In 1991, Charles "Billy" Guy became the first person convicted under Maryland's newly enacted drug kingpin statute, which carried a mandatory prison term of 20 years without parole. A New Yorker, he had regularly traveled to the Inner Harbor in limousines and spent lavishly on diamonds as he collected as much as $30,000 a week in drug profits. "Yesterday," a Sun article at the time read, "the lavish lifestyle ended for the man who called himself 'the great Billy Guy.'" Not quite, according to federal authorities.
NEWS
By Justin Fenton, The Baltimore Sun | September 13, 2013
Hoping to tamp down crime in a particularly troubled section of West Baltimore, city police and prosecutors have announced the indictment on drug conspiracy charges of nine people who they say have been terrorizing the neighborhood. Though the charges do not connect the defendants to any specific acts of violence, State's Attorney Gregg Bernstein said investigators had "dismantled a major drug organization linked to historic and recent violence" in the Coppin Heights area. "These kinds of narcotics operations invariably bring violence along with them," Bernstein said.
NEWS
By Justin Fenton, The Baltimore Sun | March 11, 2013
To rack up arrests and look good for his bosses, Officer Kendell Richburg decided to ensure that his confidential informant could continue dealing drugs and funneling him information. He paid the unnamed informant with city funds, a standard procedure, but also gave him seized drugs to resell, according to court records. Richburg told the informant about the whereabouts of law enforcement in the Pimlico area where he operated, and the informant would tell Richburg about drug activity.
NEWS
By Ian Duncan, The Baltimore Sun | January 18, 2013
A federal grand jury indicted a Baltimore police officer Friday on charges that he was involved in a conspiracy to distribute heroin, cocaine, crack cocaine and marijuana. In an indictment unsealed Friday, federal prosecutors allege that Kendell L. Richburg, 36, took part in a drug scheme between January 2011 and October 2012. He is further accused of having and using two handguns to further the conspiracy. "Corrupt police officers insult the many honorable officers who serve with integrity," U.S. Attorney Rod J. Rosenstein said in a statement.
NEWS
By Carrie Wells, The Baltimore Sun | January 15, 2013
Federal authorities announced Tuesday that they had cracked a large suburban Maryland drug organization, arresting 18 people and charging 15 of them with conspiracy to distribute more than a ton of marijuana. According to a federal grand jury indictment, the drug trafficking organization, primarily based in Anne Arundel County, also dealt in cocaine, prescription drugs, steroids and other drugs. Law enforcement officials said they seized at least 30 cars, 60 pounds of marijuana, $300,000 in cash and 35 guns in the investigation.
NEWS
By Justin Fenton, The Baltimore Sun | May 18, 2012
When a relative of accused druglord Robert G. Moore was stabbed and killed during a robbery, authorities say, Moore vowed to avenge the death. Over the next eight months, Moore and members of his East Baltimore drug syndicate picked off the man they suspected of killing the relative, former standout high school wrestler Darian Kess, and shot five more people, police and prosecutors say. On Friday, Baltimore State's Attorney Gregg L. Bernstein announced...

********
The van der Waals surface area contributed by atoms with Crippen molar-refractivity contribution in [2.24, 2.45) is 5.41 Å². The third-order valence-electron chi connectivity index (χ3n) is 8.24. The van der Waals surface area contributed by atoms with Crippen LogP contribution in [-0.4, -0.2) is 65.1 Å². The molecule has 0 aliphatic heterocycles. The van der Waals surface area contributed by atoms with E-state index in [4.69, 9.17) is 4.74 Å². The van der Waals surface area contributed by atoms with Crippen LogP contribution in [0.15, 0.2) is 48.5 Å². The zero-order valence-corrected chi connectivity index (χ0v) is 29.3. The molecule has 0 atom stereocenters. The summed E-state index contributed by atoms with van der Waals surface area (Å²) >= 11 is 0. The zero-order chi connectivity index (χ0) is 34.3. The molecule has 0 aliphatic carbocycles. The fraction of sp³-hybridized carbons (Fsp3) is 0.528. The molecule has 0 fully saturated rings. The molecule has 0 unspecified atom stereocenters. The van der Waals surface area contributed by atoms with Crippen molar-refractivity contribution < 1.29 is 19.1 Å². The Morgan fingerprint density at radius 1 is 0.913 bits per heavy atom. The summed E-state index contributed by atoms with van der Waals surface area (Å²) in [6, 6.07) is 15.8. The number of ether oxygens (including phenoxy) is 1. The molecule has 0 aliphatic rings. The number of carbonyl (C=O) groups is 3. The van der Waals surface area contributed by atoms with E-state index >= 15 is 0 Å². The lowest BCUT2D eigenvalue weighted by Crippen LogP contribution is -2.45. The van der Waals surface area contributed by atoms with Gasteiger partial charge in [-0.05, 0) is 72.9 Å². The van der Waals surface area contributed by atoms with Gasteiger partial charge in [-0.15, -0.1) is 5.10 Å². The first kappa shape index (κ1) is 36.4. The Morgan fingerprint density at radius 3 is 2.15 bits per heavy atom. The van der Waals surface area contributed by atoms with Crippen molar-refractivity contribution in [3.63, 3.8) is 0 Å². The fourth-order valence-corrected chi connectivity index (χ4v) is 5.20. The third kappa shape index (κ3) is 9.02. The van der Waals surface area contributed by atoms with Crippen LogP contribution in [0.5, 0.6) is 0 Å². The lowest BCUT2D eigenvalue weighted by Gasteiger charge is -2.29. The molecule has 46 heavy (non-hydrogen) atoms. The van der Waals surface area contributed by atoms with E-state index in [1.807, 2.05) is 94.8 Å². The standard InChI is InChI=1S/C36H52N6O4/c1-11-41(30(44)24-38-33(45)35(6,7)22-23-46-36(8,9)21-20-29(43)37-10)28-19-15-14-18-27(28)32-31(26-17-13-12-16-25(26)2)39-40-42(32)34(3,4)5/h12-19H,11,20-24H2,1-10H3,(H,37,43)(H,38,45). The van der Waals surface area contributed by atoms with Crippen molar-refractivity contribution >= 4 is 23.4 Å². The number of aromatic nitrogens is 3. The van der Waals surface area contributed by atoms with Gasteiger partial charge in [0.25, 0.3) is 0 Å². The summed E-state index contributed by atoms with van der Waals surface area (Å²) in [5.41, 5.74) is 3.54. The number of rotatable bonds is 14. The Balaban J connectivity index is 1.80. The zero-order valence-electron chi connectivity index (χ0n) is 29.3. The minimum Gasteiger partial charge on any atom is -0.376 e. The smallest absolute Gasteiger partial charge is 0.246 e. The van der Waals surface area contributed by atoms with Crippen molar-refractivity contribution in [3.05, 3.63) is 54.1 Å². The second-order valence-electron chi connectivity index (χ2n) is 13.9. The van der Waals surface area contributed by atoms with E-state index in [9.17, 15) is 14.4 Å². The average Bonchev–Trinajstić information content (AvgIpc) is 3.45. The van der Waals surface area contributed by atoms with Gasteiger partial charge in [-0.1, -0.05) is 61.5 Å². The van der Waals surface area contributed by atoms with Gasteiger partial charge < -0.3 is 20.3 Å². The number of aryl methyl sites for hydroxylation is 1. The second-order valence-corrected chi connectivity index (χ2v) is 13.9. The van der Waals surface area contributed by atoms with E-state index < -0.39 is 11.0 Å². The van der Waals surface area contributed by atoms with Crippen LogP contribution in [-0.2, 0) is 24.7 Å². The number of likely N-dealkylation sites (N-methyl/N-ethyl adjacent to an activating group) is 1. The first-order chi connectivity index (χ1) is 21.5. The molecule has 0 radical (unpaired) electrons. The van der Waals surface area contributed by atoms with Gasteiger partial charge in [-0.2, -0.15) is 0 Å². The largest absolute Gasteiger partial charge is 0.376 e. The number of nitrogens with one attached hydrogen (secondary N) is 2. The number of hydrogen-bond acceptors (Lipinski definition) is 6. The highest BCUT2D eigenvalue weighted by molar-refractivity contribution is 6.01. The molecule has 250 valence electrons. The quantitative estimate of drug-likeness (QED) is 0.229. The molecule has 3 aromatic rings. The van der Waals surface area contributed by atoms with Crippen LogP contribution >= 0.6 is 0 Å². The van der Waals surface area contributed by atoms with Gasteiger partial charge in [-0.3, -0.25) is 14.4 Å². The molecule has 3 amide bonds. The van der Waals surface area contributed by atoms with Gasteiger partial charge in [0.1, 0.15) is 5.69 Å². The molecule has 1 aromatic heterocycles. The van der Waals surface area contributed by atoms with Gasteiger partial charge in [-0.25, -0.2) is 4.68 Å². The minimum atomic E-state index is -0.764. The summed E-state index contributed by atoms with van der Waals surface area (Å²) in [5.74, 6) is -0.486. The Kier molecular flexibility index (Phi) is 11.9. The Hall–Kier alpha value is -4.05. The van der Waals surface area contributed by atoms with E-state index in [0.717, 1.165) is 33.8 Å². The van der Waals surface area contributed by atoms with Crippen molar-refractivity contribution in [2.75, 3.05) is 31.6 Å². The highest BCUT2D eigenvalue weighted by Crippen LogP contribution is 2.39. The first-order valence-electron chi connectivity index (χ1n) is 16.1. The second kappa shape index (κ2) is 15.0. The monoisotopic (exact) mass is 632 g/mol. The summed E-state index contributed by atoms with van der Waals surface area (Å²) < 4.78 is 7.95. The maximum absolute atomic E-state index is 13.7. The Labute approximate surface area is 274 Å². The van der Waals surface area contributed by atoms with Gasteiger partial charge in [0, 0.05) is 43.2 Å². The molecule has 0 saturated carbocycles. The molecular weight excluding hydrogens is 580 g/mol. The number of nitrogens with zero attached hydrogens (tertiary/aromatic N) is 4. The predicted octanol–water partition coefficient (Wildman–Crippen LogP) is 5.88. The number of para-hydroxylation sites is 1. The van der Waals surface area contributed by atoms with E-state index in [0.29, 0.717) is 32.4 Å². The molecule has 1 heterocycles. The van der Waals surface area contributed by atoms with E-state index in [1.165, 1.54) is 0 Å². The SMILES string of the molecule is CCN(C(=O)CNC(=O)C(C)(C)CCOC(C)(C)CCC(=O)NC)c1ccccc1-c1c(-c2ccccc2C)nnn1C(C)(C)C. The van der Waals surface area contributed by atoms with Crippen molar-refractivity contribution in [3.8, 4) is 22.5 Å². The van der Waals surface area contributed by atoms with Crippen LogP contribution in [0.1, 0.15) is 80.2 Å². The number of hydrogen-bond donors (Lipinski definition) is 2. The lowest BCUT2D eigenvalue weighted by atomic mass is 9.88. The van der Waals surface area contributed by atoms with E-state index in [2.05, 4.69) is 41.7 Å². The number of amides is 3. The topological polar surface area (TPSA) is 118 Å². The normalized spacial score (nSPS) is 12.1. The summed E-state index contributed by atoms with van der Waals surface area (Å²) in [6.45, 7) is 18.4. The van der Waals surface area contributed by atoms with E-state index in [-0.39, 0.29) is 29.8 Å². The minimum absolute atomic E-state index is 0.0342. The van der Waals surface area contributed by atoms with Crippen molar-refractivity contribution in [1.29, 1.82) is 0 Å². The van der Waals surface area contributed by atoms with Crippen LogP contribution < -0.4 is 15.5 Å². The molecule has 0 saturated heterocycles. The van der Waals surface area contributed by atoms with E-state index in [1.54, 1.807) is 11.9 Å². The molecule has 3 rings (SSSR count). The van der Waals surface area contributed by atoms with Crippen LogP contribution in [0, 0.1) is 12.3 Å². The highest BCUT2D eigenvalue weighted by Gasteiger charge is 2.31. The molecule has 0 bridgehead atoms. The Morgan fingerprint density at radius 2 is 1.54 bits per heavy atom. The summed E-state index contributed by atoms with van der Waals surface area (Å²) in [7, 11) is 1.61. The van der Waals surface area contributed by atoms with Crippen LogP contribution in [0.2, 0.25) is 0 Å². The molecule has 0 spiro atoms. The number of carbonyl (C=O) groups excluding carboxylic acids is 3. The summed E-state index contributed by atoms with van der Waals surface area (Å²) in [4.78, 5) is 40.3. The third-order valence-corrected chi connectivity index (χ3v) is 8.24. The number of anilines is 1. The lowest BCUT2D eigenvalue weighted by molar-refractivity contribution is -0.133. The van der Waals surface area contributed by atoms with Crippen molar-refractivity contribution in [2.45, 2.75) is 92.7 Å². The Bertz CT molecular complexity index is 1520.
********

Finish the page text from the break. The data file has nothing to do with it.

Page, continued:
NEWS
By Peter Hermann, The Baltimore Sun | March 5, 2012
Felicia "Snoop" Pearson , 31. Grew up dealing drugs in East Baltimore and at age 14 killed a youth in a fight. On HBO series "The Wire," played an enforcer for drug organization. Arrested last year as part of a drug sweep and pleaded guilty to conspiracy to sell heroin. Put on probation with a suspended sentence. Shawn Johnson. New York drug supplier described by Pearson as an old friend. Pleaded guilty to being the drug network's main supplier, trafficking in 10-kilogram heroin shipments.
NEWS
By Tricia Bishop, The Baltimore Sun | August 22, 2011
An Elkton woman indicted last year alongside a reputed drug kingpin on charges they ran a vast heroin ring was sentenced to 11 years in federal prison Monday, the Maryland U.S. attorney's office announced. Tahirah Carter, 35, was charged with drug conspiracy in August for her role as a courier for Steven Blackwell Jr., a key player, authorities say, in a violent drug feud that has led to at least four homicides and several shootouts on Baltimore streets. She pleaded guilty last fall, according to online court records, though much about her case has been kept secret.
NEWS
By Peter Hermann and Peter Hermann,SUN STAFF | August 23, 1999
Four members of a suspected Park Heights gang were ordered jailed until their trial on federal drug charges as prosecutors unsealed a murder indictment against three of the defendants.The more serious charges -- murder in furtherance of a drug conspiracy -- carry a maximum penalty of death. The indictment was unsealed in U.S. District Court on Friday when prosecutors began to outline their case.Attorneys for the four men -- Stover Stockton, Elijah Jacobs, Levi Johnson and Antonio Hayes -- tried to convince Magistrate Daniel E. Klein that their clients should be set free until trial.
NEWS
By Tricia Bishop, The Baltimore Sun | February 2, 2012
A federal court judge on Thursday sentenced 21-year-old Romesh Vance, who was featured in a 2005 documentary about Baltimore boys sent to boarding school in Kenya, to 70 months in prison for participating in a drug conspiracy at the Gilmor Homes public housing complex. "I'm hoping that Mr. Vance will be one of the real success stories," U.S. District Judge Benson E. Legg said in handing down the sentence. Legg noted Vance's youth, "tremendous" family support and the many opportunities he's had in his short life that have shown him better ways of doing things.